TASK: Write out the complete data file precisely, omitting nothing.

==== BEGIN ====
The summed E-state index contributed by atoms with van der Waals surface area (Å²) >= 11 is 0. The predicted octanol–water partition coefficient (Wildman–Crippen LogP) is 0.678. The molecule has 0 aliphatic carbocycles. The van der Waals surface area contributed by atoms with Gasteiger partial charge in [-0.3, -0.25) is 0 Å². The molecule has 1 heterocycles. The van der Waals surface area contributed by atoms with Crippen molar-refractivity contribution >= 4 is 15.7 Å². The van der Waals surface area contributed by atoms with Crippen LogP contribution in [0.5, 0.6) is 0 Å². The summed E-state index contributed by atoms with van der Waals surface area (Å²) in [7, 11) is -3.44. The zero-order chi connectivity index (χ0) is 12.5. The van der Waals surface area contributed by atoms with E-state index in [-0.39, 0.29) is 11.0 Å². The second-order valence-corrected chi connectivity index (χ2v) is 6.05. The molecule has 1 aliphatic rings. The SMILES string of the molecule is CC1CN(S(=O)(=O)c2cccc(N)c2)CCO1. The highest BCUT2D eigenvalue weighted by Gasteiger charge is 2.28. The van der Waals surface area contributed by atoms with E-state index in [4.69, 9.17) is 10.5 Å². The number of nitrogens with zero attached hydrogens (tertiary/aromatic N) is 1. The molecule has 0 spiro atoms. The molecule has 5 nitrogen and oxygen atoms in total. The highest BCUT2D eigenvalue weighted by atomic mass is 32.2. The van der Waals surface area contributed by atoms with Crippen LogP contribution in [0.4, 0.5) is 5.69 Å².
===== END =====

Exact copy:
The summed E-state index contributed by atoms with van der Waals surface area (Å²) >= 11 is 0. The predicted octanol–water partition coefficient (Wildman–Crippen LogP) is 0.678. The molecule has 0 aliphatic carbocycles. The van der Waals surface area contributed by atoms with Gasteiger partial charge in [-0.3, -0.25) is 0 Å². The molecule has 1 heterocycles. The van der Waals surface area contributed by atoms with Crippen molar-refractivity contribution >= 4 is 15.7 Å². The van der Waals surface area contributed by atoms with Crippen LogP contribution in [0.5, 0.6) is 0 Å². The summed E-state index contributed by atoms with van der Waals surface area (Å²) in [7, 11) is -3.44. The zero-order chi connectivity index (χ0) is 12.5. The van der Waals surface area contributed by atoms with E-state index in [-0.39, 0.29) is 11.0 Å². The second-order valence-corrected chi connectivity index (χ2v) is 6.05. The molecule has 1 aliphatic rings. The SMILES string of the molecule is CC1CN(S(=O)(=O)c2cccc(N)c2)CCO1. The highest BCUT2D eigenvalue weighted by Gasteiger charge is 2.28. The van der Waals surface area contributed by atoms with E-state index in [4.69, 9.17) is 10.5 Å². The number of nitrogens with zero attached hydrogens (tertiary/aromatic N) is 1. The molecule has 0 spiro atoms. The molecule has 5 nitrogen and oxygen atoms in total. The highest BCUT2D eigenvalue weighted by atomic mass is 32.2. The van der Waals surface area contributed by atoms with Crippen LogP contribution in [0.4, 0.5) is 5.69 Å².